How to Identify When Your Child Needs Intervention

Wednesday, March 12, 2008

How to identify when your adolescent needs help or outside intervention

Which teenagers are at high risk for such behaviors as drug/alcohol use, dropping out of school, pregnancy, violence, depression, or suicide? One of the difficulties parents face is how to recognize the more subtle indicators of such behavioral problems and when and how to intervene.

One of the obstacles that can cause parents to delay in getting help for their struggling adolescent is their confusion about the answer to this question. What truly defines a troubled teen, and when does a parent really need to seek intervention? Many parents find themselves comparing their child to other children. Parents often vacillate between, "My child is not as bad as their kid!" and "Why can't my teen act like that so-and-so's child?"

Although it is tempting to compare your child to other adolescents in an attempt to measure the seriousness of the situation, this is not truly indicative of a teen's need for outside intervention. Parents will do best if they look at their individual situation and decide for themselves if the teenager is on a self-destructive path. This is not to say that parents should not avail themselves of support groups or other sources of information that might guide them in their choices. It simply means that you know if your child is in trouble. Trust your instincts and take action before the situation deteriorates.

Many adolescents become skilled manipulators, highly secretive, and expert at wriggling out of a situation. If a parent just "doesn't want to know" on some level, these teens can easily manipulate the situation so the parent can feel as if everything is fine. Parents get into the cycle of denial, always finding a way to explain the behavior away so as to avoid the pain that is inevitable when you take decisive action with a rebellious, defiant child.

Is your teen troubled? Or just a normal adolescent going through the growing pains of becoming an adult? There are some tell-tale signs of a truly troubled teenager. Parents should be on the look out for these signs and take a closer look should they recognize a number of them in their child. Parents who take an honest look at their child should trust their instincts; if you think your child is in trouble, take action now.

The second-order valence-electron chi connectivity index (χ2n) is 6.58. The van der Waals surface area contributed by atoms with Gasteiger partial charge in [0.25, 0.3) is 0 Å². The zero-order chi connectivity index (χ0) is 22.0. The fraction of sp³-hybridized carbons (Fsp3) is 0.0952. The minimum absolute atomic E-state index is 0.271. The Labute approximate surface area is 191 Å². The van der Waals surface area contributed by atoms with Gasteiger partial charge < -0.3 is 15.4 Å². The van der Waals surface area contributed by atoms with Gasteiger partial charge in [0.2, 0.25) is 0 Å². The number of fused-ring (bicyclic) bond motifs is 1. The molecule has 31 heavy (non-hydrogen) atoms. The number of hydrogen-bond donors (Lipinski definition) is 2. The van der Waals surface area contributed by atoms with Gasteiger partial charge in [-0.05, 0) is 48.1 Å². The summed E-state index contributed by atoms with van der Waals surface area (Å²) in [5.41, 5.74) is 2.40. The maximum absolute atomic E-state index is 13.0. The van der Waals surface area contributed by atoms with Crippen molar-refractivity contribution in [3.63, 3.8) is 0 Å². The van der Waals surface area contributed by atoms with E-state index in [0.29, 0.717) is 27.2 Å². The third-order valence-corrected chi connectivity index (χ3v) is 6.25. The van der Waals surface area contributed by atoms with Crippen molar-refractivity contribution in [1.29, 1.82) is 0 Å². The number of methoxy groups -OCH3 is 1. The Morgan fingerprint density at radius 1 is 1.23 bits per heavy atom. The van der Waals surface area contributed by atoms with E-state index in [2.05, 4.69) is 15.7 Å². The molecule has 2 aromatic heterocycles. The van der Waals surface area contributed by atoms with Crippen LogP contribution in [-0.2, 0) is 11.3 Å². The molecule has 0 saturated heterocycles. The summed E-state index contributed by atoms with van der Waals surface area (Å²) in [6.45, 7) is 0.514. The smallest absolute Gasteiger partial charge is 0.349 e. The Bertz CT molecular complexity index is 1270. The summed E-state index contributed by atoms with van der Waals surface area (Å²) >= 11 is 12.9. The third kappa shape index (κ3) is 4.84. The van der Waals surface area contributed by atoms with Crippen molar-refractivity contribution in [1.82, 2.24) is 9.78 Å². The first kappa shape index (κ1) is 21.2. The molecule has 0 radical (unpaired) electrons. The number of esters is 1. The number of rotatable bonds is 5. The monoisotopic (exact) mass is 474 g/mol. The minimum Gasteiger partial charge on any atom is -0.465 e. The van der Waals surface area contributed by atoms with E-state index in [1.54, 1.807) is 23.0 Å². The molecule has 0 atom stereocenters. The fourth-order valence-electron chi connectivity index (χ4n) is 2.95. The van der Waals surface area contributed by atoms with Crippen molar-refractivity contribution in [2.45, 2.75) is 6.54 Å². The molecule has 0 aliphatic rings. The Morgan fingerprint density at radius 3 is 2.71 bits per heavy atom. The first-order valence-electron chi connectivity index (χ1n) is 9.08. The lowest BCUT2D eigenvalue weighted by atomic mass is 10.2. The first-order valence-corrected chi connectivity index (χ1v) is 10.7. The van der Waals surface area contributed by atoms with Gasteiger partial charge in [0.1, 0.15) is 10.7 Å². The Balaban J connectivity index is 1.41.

Signs of a troubled teen:

Your child becomes more secretive, and it seems like more than a desire for greater privacy

Your teen has regular, sudden outbursts of anger that are clearly unreasonable and out of proportion to whatever has caused the anger

Your teen regularly misses curfew, does not show up when expected, and lies about his or her whereabouts (is not where you expected them to be if you check up on them)

Your teenager has suddenly changed his or her peer group and hasn't made an effort to let you meet these new friends. The new group has led to a distinct change in appearance (clothing, jewelry) and change in attitude (more sullen, defiant, hostile).

Your adolescent has stolen money from your purse on regular occasions.

Your adolescent has extreme mood swings, from depression to elation, and seems to sleep a lot more than usual at times.

Your child's grades have suddenly dropped and the child has lost interest in the usual activities.

Providing parents with information to help their troubled teen, troubled teenager, troubled youth, and troubled child including schools for troubled teen and treatment for troubled teens.

Sober Teens